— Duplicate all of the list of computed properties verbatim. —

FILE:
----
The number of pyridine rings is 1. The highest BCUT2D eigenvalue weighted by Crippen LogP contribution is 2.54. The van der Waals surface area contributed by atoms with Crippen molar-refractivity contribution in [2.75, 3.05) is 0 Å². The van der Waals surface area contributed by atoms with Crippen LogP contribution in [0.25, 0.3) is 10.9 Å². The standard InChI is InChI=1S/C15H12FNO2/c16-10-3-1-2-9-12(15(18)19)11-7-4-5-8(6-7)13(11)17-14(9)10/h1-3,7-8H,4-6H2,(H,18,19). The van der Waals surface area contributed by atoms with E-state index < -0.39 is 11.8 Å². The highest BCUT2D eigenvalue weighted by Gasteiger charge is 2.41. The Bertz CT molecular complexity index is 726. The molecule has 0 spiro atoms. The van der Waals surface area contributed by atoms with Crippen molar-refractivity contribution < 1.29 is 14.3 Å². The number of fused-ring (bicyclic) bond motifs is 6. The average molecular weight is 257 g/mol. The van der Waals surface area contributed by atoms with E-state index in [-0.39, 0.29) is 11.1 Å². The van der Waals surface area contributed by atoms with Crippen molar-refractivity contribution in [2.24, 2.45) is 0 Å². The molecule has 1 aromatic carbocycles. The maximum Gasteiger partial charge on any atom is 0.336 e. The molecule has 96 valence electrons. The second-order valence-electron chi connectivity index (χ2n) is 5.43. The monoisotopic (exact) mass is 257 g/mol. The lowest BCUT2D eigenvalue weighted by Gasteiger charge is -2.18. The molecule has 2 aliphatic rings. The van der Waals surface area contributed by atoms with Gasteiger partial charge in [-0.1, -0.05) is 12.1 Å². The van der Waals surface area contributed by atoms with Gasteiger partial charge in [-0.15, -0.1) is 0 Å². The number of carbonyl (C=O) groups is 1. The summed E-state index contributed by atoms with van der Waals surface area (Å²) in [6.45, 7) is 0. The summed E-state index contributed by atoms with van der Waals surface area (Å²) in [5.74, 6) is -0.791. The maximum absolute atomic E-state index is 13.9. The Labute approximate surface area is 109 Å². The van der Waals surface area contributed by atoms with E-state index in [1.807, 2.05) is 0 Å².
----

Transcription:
The number of pyridine rings is 1. The highest BCUT2D eigenvalue weighted by Crippen LogP contribution is 2.54. The van der Waals surface area contributed by atoms with Crippen molar-refractivity contribution in [2.75, 3.05) is 0 Å². The van der Waals surface area contributed by atoms with Crippen LogP contribution in [0.25, 0.3) is 10.9 Å². The standard InChI is InChI=1S/C15H12FNO2/c16-10-3-1-2-9-12(15(18)19)11-7-4-5-8(6-7)13(11)17-14(9)10/h1-3,7-8H,4-6H2,(H,18,19). The van der Waals surface area contributed by atoms with E-state index < -0.39 is 11.8 Å². The highest BCUT2D eigenvalue weighted by Gasteiger charge is 2.41. The Bertz CT molecular complexity index is 726. The molecule has 0 spiro atoms. The van der Waals surface area contributed by atoms with Crippen molar-refractivity contribution < 1.29 is 14.3 Å². The number of fused-ring (bicyclic) bond motifs is 6. The average molecular weight is 257 g/mol. The van der Waals surface area contributed by atoms with E-state index in [-0.39, 0.29) is 11.1 Å². The van der Waals surface area contributed by atoms with Crippen molar-refractivity contribution in [2.24, 2.45) is 0 Å². The molecule has 1 aromatic carbocycles. The maximum Gasteiger partial charge on any atom is 0.336 e. The molecule has 96 valence electrons. The second-order valence-electron chi connectivity index (χ2n) is 5.43. The monoisotopic (exact) mass is 257 g/mol. The lowest BCUT2D eigenvalue weighted by Gasteiger charge is -2.18. The molecule has 2 aliphatic rings. The van der Waals surface area contributed by atoms with Gasteiger partial charge in [-0.1, -0.05) is 12.1 Å². The van der Waals surface area contributed by atoms with Gasteiger partial charge in [-0.15, -0.1) is 0 Å². The number of carbonyl (C=O) groups is 1. The summed E-state index contributed by atoms with van der Waals surface area (Å²) in [6.45, 7) is 0. The summed E-state index contributed by atoms with van der Waals surface area (Å²) in [5.74, 6) is -0.791. The maximum absolute atomic E-state index is 13.9. The Labute approximate surface area is 109 Å². The van der Waals surface area contributed by atoms with E-state index in [1.807, 2.05) is 0 Å².